Linux on a EeePC

I have an old Asus EeePC 900HA which was shipped with WinXP Home preinstalled and on which I installed Linux Eeebuntu on dual boot. At that time, Eeebuntu was the distribution of choice for EeePC as it was tailored for its architecture, and Linux still had some issues for running on laptops.

The machine mounted a 160-Gb hard disk, factory-partitioned as such:

  • A 152-Gb primary partition hosting the WinXP OS;
  • A 8-Gb recovery partition, unmounted and invisible from WinXP, containing Symantec Ghost 11.0 under Windows OS and a factory image of the EeePC;
  • A 40-Mb EFI partition.

To install Eeebuntu, I created in the primary partition /dev/sda1 a 66-Gb extended partition, split into two logical partitions:

  • a 64-Gb for the Linux root (/dev/sda5);
  • a 2-Gb swap space (/dev/sda6).

The old factory partitions were identified by Linux as follows:

  • The primary partition hosting the WinXP OS as /dev/sda1;
  • The recovery partition as /dev/sda3;
  • The EFI partition as /dev/sda4.

I'm still using the EeePC, of which I appreciate the reduced footprint, smaller than many of today's netbooks. Some years ago I wanted to refresh the Linux functionality of the machine by installing on it a more important distro such as Debian Squeeze. Just in case, I decided to keep the obsolete WinXP OS, to run Windows programs in case of need. Hence my project was to replace Eeebuntu with Debian, with minimum hassle and without disk repartitioning.
Here I detail the steps I took, and the solutions for the issues encountered.

Installing Debian

We start by downloading the latest 32-bit Debian ISO (at the time I did the install, the latest version was Debian 6 - Squeeze). A small netinst image will do the job.
Normally we're supposed to burn this image on a CD-ROM and boot the machine from it. Since the EeePC does not have an embedded CD player, and we would need to hook an external one via USB port, we proceed differently.
UNetbootin is a tool that allows you to create a bootable USB disk or SD Card from any ISO image. It can even automatically prepare the USB or SD device with your preferred recent Linux distro.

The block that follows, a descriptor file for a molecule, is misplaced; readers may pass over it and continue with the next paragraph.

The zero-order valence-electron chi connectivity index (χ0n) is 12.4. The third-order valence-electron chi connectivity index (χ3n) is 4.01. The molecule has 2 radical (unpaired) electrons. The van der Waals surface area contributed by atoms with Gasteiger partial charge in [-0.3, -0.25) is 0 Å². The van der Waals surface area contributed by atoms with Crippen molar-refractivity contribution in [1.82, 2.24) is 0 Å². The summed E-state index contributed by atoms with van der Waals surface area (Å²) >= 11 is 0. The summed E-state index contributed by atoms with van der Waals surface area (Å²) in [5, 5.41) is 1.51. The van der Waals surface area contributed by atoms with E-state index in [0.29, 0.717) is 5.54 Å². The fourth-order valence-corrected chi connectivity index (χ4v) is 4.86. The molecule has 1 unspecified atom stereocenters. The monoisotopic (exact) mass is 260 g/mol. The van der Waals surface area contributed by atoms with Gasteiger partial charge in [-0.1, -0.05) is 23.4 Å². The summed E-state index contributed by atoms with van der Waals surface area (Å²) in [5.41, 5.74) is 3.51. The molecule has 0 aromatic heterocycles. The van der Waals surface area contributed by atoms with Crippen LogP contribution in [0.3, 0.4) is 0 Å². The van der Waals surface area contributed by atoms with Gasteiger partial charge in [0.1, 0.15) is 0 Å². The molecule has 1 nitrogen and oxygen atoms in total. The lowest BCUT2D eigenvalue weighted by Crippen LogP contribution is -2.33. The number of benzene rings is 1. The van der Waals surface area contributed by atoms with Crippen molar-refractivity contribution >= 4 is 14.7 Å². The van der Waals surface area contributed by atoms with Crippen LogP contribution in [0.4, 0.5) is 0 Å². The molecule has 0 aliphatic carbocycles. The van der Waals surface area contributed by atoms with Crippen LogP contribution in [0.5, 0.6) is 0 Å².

As the EeePC comes with a handy SD Card reader, we make a SD Card with the Debian installation ISO, and we boot the machine from it. (Press ESC during the BIOS sequence to select the media to boot from.)

The installation of Debian is quite straightforward: just select the appropriate options, or stick with the default ones proposed, and we're good to go.
When we're shown the partitioning options, we choose to re-format the existing Linux partition /dev/sda5 as ext3, and re-format the existing swap partition /dev/sda6 as swap. Then we install the Linux OS on /dev/sda5.
Finally, we make sure that we also install the bootloader, GRUB.

When we reboot the machine, however, we face a GRUB Error 2.

Repairing the bootloader

A GRUB Error 2 means that the disk is not recognized. We therefore download the boot-repair-disk ISO, a nice utility to repair a corrupted bootloader.
We burn the ISO on a SD card via UNetbootin (the same SD that we used for the Debian install will work fine) and we boot the machine from there. The utility requires very little intervention from the user. Once it finishes its work, we remove the boot-repair-disk SD and reboot the machine.

This time, the GRUB loads and we're presented with the following choices:

Debian GNU/Linux, with Linux 2.6.32-5-686
Debian GNU/Linux, with Linux 2.6.32-5-686 (recovery mode)
Windows NT/2000/XP (on /dev/sda3)

Here's another issue, though: the Windows boot option presented is not the main WinXP OS but the recovery partition instead.

Fixing GRUB

We then boot under Linux (first option in the GRUB menu) and operate directly on the GRUB config in /etc/grub.d/. Basically, all we have to do is run OS Prober to check for other bootable OS on the hard disk, and then update the GRUB config once finished:

root@debian:~# os-prober
root@debian:~# update-grub

(If you are interested to know more, there is an excellent GRUB tutorial online.)

We then reboot the EeePC, and finally the GRUB shows all the options to boot under Linux or WinXP:

Debian GNU/Linux, with Linux 2.6.32-5-686